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in the south, garrisoned, I doubt not, with showers and winged gusts which will let loose their archery on us ere the morrow be by.

The morrow dawned. All was mildness. But it was the still, muffled, brooding mildness of a shrew, who comes smiling forth upon the world (as Washington Irving somewhere says) after playing the lioness in her own house. Out of this ominous stillness burst wild-winged winter, with its whirling blasts of soft snow, dimming the very wind, and blinding and sealing up the eyes of the world. The evening was dry, with a hard penetrative air. How frore the frost at night, with what Thomson calls "its hooked salts!" O'er the pool (to use another of his expressions of the subtlest delicacy) it "breathed a blue film." In the morning,

"How cold, how clear, how marvellously keen,
The effluence from yonder mountain's head!"

But what does "effluence" mean, Master? Nothing that mere mortal eyes ever saw, Gentle Inquirer; though to the "vision and faculty divine" of William Wordsworth it is as gross and palpable as the reek of a fen. In the afternoon, streamings of cloudy hair all round the horizon, now pale as paper, and now of a copper cast, foretold the eddying blasts that issued at night. And so January closed in full style of vindicated character.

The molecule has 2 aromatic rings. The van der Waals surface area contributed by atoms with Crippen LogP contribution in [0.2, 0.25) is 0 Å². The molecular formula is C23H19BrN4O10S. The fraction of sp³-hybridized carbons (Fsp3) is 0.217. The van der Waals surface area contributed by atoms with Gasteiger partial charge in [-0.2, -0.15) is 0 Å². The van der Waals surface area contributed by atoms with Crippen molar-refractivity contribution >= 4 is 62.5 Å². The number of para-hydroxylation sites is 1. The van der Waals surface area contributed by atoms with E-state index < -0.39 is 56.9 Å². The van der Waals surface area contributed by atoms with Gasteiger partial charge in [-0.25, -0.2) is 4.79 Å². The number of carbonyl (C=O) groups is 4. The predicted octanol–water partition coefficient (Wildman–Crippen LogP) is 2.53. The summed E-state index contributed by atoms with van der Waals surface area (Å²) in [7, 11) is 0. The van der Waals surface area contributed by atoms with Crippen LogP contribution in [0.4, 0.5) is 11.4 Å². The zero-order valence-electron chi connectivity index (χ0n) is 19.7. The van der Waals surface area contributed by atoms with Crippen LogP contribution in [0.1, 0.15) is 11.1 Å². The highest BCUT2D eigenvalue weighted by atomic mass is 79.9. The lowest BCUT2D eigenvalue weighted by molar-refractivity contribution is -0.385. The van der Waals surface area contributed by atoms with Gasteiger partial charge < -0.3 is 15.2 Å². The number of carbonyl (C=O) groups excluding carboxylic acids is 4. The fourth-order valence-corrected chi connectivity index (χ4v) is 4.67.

February is the most comfortless month in the calendar. This year we have had all its worst characteristics-plashy fields, through which the plough could not go; miry roads; battering rains and melting snows, that spit in your face, and make you pucker your cheeks, as you bend down your head and lean to the blast; brown swollen floods, enriched with the mould of many a fertile haugh; fat lazy mists as thick as buttermilk, that feed those barking catarrhs, and fill the rotten kirk-yards; anon a levy of winds from the four hinges of heaven, that tirl the kirks, and whelm the stranded navies, while the cross blue lightning plays fugleman to the elements, and the jammed thunders thicken the uproar, and Boreas, whistling through the tumult, slings about his hitting hail in all directions. All these